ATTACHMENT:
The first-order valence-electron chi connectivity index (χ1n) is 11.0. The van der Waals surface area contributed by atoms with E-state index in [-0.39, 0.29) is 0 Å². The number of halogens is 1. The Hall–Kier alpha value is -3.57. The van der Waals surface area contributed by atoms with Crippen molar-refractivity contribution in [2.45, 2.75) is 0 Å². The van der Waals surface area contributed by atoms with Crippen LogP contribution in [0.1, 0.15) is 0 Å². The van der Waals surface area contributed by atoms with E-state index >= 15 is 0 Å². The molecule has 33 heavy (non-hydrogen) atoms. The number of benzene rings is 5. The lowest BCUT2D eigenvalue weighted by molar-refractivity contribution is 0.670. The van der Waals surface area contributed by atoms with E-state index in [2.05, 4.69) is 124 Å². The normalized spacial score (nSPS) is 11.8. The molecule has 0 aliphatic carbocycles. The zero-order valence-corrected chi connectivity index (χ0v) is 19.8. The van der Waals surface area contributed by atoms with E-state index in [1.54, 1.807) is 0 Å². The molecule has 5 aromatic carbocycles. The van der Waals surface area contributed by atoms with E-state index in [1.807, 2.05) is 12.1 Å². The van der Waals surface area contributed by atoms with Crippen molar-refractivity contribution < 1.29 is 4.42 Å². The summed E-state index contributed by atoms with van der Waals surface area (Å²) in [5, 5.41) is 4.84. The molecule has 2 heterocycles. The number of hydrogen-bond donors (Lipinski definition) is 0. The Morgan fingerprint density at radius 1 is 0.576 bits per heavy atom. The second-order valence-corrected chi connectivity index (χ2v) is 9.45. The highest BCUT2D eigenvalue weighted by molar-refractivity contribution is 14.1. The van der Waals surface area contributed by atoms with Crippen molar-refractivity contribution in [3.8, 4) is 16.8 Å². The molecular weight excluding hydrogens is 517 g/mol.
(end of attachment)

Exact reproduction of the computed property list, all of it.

The first-order valence-electron chi connectivity index (χ1n) is 11.0. The van der Waals surface area contributed by atoms with E-state index in [-0.39, 0.29) is 0 Å². The number of halogens is 1. The Hall–Kier alpha value is -3.57. The van der Waals surface area contributed by atoms with Crippen molar-refractivity contribution in [2.45, 2.75) is 0 Å². The van der Waals surface area contributed by atoms with Crippen LogP contribution in [0.1, 0.15) is 0 Å². The van der Waals surface area contributed by atoms with E-state index >= 15 is 0 Å². The molecule has 33 heavy (non-hydrogen) atoms. The number of benzene rings is 5. The lowest BCUT2D eigenvalue weighted by molar-refractivity contribution is 0.670. The van der Waals surface area contributed by atoms with E-state index in [2.05, 4.69) is 124 Å². The normalized spacial score (nSPS) is 11.8. The molecule has 0 aliphatic carbocycles. The zero-order valence-corrected chi connectivity index (χ0v) is 19.8. The van der Waals surface area contributed by atoms with E-state index in [1.54, 1.807) is 0 Å². The molecule has 5 aromatic carbocycles. The van der Waals surface area contributed by atoms with E-state index in [1.807, 2.05) is 12.1 Å². The van der Waals surface area contributed by atoms with Crippen molar-refractivity contribution < 1.29 is 4.42 Å². The summed E-state index contributed by atoms with van der Waals surface area (Å²) in [5, 5.41) is 4.84. The molecule has 2 heterocycles. The number of hydrogen-bond donors (Lipinski definition) is 0. The Morgan fingerprint density at radius 1 is 0.576 bits per heavy atom. The second-order valence-corrected chi connectivity index (χ2v) is 9.45. The highest BCUT2D eigenvalue weighted by molar-refractivity contribution is 14.1. The van der Waals surface area contributed by atoms with Crippen molar-refractivity contribution in [3.8, 4) is 16.8 Å². The molecular weight excluding hydrogens is 517 g/mol.